It’s that time of year between the end of summer and the beginning of the Oscar races when, traditionally, the genuine crap starts hitting the multiplexes. (You’ll also find crap from January to March, and, depending on your point of view, all year.)

Rush, Ron Howard’s latest, is not crap. It isn’t Oscar-worthy, either, but after Howard’s last few pictures—among them the abysmal The Dilemma and Angels & Demons—just good is a nice change.

Rush is a simple biopic of two men. The first is Formula 1 driver James Hunt (Chris Hemsworth, who actually isn’t as good looking as Hunt was), a hard drinking, heavy smoking, drive-from-the-gut English stud with a privileged background, who would rather race cars than be a doctor. The other man is Niki Lauda (Daniel Brühl, who’s better looking than his true-life counterpart; American audiences may know him best from Inglorious Basterds), an Austrian-born driver with impeccable race skills and discipline that makes him hard to beat.

Naturally, they hate each other. But over the course of the film they grow to respect each other as they prove to be the two best drivers of their era, the mid-1970s.

In real life, Hunt and Lauda liked each other much more than they do on the screen, but a screenplay without tension is boring. Maybe Howard and screenwriter Peter Morgan thought the literally death defying driving wasn’t enough on its own. Maybe they saw Days of Thunder and thought, “Man we can do this much, much better, and with real people.”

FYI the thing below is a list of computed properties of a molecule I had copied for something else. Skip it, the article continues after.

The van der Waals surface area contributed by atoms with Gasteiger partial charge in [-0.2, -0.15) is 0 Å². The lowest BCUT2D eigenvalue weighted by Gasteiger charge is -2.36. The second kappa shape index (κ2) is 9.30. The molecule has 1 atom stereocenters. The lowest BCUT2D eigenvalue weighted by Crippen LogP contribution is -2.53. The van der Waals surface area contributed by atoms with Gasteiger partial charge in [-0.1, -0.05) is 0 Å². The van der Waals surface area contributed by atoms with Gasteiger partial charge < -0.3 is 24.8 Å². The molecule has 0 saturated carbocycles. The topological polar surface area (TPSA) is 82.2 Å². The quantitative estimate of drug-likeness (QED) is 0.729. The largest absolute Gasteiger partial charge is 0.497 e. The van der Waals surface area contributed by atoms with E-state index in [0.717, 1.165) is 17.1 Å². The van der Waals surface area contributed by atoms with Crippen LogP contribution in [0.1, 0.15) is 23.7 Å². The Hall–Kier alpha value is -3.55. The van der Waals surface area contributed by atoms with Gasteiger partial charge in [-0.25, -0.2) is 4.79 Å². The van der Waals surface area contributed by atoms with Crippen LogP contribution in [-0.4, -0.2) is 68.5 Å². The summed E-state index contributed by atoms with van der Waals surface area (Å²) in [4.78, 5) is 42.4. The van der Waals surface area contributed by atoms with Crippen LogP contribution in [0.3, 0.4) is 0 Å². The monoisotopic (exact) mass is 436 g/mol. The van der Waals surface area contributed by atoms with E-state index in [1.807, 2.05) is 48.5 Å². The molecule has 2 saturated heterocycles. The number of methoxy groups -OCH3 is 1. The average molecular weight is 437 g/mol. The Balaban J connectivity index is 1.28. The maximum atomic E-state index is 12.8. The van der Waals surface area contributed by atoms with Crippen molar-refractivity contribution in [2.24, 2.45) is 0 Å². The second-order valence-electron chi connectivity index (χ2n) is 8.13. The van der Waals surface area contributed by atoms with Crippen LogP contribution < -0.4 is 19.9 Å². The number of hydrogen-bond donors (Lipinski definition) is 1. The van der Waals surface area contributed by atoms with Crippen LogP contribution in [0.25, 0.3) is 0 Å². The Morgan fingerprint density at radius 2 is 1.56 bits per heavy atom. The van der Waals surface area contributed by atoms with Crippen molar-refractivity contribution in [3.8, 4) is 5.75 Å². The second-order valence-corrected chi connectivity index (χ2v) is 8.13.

Whatever the reasoning, Rush is quite a ride. It has nothing new to offer in terms of character development, racing insight or screenwriting, but it does several things well that make it fun.

First, there’s Anthony Dod Mantle’s cinematography, which captures the grit of racing along with the washed out colors we’ve come to associate with the 1970s, complete with the visible grain. Then there are the period details, from the clothing to the hairstyles, which manage to capture the look of the time without its inherent—in our memories, anyway—corniness.

Lastly, there’s the driving, which is shot in every possible way, from inside the cars, to above the racecourses, to on the ground. Mantle’s shots are well composed and the breakneck pacing of Daniel Hanley’s and Mike Hill’s editing is an aid, not a hindrance.

None of that would matter without two compelling leads, and Hemsworth and Brühl rise to the task of making the characters more interesting than the stunts (sorry, Paul Walker in the Fast & Furious series). Brühl, in particular, does excellent work, making Lauda both an irritating asshole and a likable realist. When he suffers a devastating crash, we’re really pulling for him.

Hemsworth is good enough. Though he doesn’t have much range as an actor, he’s found his niche—good looking tough guys with hearts of gold—and performs with vigor.

There are other characters, but they’re mostly used for comic relief or paper-thin character development. Olivia Wilde, as Hunt’s first wife, disappears almost as quickly as she arrives.

Lauda’s girlfriend and, later, wife, Marlene (Alexandra Maria Lara), fares a little better. She and Brühl have two good scenes (though she hovers in the background looking concerned most of the time). The first, which has a good joke, is when their car breaks down on the side of the road, even if you can see the joke coming. The second is moments before they marry.

And there’s Lauda’s final voiceover, which puts his relationship with Hunt in touching perspective. Rush is good, not great, but hopefully signals a resurgence for Howard after years of stumbling and making movies that are, frankly, beneath him.


Directed by Ron Howard

With Chris Hemsworth, Daniel Brühl and Olivia Wilde

Regal Santa Fe Stadium 14

123 min.